A Visit To Lal Bahadur Stadium, As Reported In A King Cricket Piece, 31 January 2011

This report for King Cricket relates to a small part of our India & Sri Lanka trip, which I shall write up more comprehensively eventually, for which the Ogblog placeholder and links can be found by clicking here or below:

India and Sri Lanka, 29 January to 26 February 2011, placeholder and links

Here is a link to the King Cricket piece, which relates to just one of the many places we visited in Hyderabad on 31 January:

Lal Bahadur Stadium in Hyderabad match preview

King Cricket published the piece on 18 April 2011. Just in case the above link goes duff, I have also scraped the report to here.

Frankly, some of the comments are better than my report – it is worth reading for them. King Cricket can be like that.

Not much used by 2011, Lal Bahadur Stadium

Becky Shaw by Gina Gionfriddo, Almeida Theatre, 22 January 2011

Janie and I both really enjoyed this play and production. It is an American comedy about disastrous blind dating, with enough issues in it to keep it interesting as well as amusing.

Superbly acted and beautifully directed and produced.

Here is a link to the Almeida resource on the play/production.

Here is the trailer:

Here is a link to a search term that should bring up reviews and other resources on this play/production. The reviews are a bit mixed – everyone seems to praise the production but not all of the reviewers liked the play as much as we did.

Twelfth Night by William Shakespeare, Cottesloe Theatre, 15 January 2011

Janie really isn’t into Shakespeare, but Twelfth Night is a play close to my heart, having “done it” at Alleyn’s for the Dramatic Society in 1978.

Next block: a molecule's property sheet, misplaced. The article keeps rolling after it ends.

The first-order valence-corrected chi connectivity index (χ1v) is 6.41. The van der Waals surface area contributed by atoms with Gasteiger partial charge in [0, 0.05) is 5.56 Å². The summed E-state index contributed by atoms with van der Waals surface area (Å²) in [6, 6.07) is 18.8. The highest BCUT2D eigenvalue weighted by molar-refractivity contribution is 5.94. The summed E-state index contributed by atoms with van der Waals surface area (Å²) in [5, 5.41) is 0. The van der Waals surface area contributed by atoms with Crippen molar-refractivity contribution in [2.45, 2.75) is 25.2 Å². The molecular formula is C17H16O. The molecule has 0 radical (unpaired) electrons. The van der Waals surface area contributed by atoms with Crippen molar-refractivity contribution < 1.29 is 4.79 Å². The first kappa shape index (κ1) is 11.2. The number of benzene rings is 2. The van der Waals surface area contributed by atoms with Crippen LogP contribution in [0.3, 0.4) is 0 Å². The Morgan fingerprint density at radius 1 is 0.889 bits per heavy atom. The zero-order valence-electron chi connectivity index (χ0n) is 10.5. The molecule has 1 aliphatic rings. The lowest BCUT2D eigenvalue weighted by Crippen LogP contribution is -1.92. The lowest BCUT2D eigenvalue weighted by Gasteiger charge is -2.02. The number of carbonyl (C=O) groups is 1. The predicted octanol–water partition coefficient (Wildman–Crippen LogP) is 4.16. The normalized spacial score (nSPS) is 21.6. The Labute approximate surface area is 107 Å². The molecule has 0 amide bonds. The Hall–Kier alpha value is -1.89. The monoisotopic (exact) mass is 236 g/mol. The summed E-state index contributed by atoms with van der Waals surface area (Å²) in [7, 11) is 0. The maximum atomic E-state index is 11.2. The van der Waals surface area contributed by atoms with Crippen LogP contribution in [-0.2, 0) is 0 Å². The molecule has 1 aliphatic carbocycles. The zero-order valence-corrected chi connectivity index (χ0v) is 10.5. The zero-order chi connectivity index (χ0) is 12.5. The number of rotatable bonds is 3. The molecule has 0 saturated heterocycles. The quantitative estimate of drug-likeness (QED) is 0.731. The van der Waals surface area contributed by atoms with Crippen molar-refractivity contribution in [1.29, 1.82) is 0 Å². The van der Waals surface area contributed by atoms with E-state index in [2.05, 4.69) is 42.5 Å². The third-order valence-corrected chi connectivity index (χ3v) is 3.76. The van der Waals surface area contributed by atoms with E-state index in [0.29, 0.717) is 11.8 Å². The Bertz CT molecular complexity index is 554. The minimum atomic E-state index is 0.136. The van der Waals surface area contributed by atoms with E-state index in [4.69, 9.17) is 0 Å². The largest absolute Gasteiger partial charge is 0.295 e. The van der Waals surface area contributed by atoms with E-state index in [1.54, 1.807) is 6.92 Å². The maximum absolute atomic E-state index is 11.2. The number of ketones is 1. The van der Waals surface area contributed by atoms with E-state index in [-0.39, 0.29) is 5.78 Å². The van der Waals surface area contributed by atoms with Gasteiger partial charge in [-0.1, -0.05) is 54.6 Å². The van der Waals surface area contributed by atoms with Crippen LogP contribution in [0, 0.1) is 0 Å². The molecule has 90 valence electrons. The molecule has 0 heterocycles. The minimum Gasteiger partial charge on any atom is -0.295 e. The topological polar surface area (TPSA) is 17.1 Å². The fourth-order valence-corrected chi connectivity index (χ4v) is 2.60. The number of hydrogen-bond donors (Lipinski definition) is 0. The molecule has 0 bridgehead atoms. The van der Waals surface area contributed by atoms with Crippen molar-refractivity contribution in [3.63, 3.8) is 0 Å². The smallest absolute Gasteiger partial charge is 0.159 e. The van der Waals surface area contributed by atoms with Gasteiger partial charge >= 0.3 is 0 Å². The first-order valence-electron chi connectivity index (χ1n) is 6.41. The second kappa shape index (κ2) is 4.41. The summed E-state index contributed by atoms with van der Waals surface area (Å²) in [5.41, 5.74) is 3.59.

Twelfth Night, Alleyn’s School, 12, 14, 15 & 16 December 1978

Ever since, I had been keen to see productions of Twelfth Night when they came around. Further, this production with Rebecca Hall as Viola and possibly a last chance to see a by then 80 year old Peter Hall directing…Janie said yes.

In truth, I don’t think this was the best Twelfth Night I have ever seen. It was of course very well acted, directed and produced, but it was a little old-fashioned in style for my taste; it felt like the sort of Shakespeare production I might have seen at the National 20-25 years earlier. I guess I should have expected.

It certainly didn’t do anything to improve Janie’s view on Shakespeare. I explained how much better it was done in the hands of Alleyn’s schoolkids in 1978 and Janie said she could understand exactly what I must mean.

She wasn’t humouring me, was she?

“After all,” said Janie, you are practically a reincarnation of The Bard, are you not?”


Anyway, here is a link to a search term that finds reviews and other resources on this production. The reviews are a little mixed; mostly suggesting that it was a good, but not great production, which I think sums it up pretty well.

Aung San Suu Kyi – Lady of No Fear, Frontline Club, 6 January 2011

Janie was very keen to see this movie and we spotted that it was to be premiered in the UK at the Frontline Club in early January, so we booked it ahead of time.

Just as well, as the showing sold out, so even Frontline Club members were turned away on the day; we ran into Roger Graef outside the club, regretting that he hadn’t booked.

Here is a link to the IMDb entry on this film.

It is a short film. Unlike some at that time, this film was not brimming with unequivocal praise for “The Lady”. Writing in late 2017, that equivocation seems prescient.

Still, it was a very affecting, moving hour of documentary.

Here is the trailer: